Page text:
(Note: The decision on Syar’s permit extension before the Sonoma County Board of Supervisors on June 10 was postponed until Tuesday, June 8, at 2:10 pm.)
It will be very interesting to see today how the Board of Supervisors addresses the issues around the requested Syar gravel mining extension as it relates to water supply and filtration.
In conversation yesterday evening with Pam Jeane (SCWA Asst. Managing Engineer) and their fisheries biologist (David Manning) in their Guerneville SCWA public meeting on water shortages, the question came up of whether SCWA would be providing comments to the Supervisors on the impacts of gravel mining on water supply. They stated explicitly that they have not been asked to do so by their boss(es), and so would not be providing any comments.
This is very odd and unfortunate, since it is a hydrological and geological reality that the gravels and sands of a river aquifer are porous. In the Russian River, these 25-40% voids within the gravel bed are filled with water, naturally and for free, every winter. This is a huge reservoir within the gravel bed aquifer of the Russian River.
So, removal of a cubic yard of gravel to aggregate mining removes approximately ~1/3 cu. yd. (about 9 cu. ft, or 68 gallons) of water stored within that gravel and sand. Gravel mining leads directly to lessened water stored within the aquifer, and directly results in lower flows within the river, as those stored waters are slowly released during the dry months as the “base flow” of the river. This is a very significant part of our water supply (and critical fish habitat) during the dry months, as well as for all the other users who are drafting water from the river for agriculture and municipal uses and for swimming and boating. This base flow is supplemented by the releases from Lake Sonoma and Lake Mendocino to meet the state mandated minimum flows for fish and recreation. So, the less water stored within the aquifer, the more water has to be released from the reservoirs to maintain the flows. This is all compounded by the overdrafting of the river (“over-allocation”) during the summer, with more water taken out of the river than naturally is flowing in it.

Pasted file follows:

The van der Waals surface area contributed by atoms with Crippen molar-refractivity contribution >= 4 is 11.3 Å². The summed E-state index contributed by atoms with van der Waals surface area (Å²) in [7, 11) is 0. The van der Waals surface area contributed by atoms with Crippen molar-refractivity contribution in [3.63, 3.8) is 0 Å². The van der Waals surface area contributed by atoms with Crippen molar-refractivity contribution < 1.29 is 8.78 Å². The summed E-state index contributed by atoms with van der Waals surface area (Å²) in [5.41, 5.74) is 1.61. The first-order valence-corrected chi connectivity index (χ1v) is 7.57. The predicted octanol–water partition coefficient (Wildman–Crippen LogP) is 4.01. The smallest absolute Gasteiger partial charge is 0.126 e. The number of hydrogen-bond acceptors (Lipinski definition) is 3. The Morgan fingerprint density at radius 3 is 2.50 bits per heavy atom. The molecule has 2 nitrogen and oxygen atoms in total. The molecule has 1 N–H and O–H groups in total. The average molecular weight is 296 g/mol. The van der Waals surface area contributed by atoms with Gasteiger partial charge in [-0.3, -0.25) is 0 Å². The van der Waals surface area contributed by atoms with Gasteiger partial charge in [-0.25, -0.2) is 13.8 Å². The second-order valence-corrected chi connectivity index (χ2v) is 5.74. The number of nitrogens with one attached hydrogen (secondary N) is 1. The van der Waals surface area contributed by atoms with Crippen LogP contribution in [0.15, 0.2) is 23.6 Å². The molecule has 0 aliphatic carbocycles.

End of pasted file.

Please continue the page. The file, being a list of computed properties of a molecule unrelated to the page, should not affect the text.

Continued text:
(For literally a ‘text book’ examples, discussing the Russian River and other western rivers, see:
Jeffrey Mount [Chair, Geology Dept, UCD], California Rivers and Streams, the conflict between fluvial process and land use, UC Press, 1995, Chapter 11, Mining and the Rivers of California; also,
Thomas Dunne and Luna Leopold, Water in Environmental Planning, W.H.Freeman and Co, 1978, Groundwater storage, p.198+ )
As you well know, in addition, the state Dept. of Health 1949 permit for SCWA’s pumping of water from the river without any filtration (and no treatment required except chlorination for possible in-pipe contamination) is premised on the spectacular abilities of our aquifer to filter our water for cleanliness.
It is very unfortunate that the institutional conflicts between governance roles of the Sonoma Co. Board of Supervisors and the Board of Directors SCWA leaves this critical information off the table for their informed consideration of river gravel mining. What we need is for the Board of Directors to instruct their senior staff to provide this kind of data to the Board of Supervisors.
Any help you can provide to get this done would be most welcome.
Thanks for your ear on this. If you’d like to discuss these issues further, please let me know – I’d be happy to sit down with you.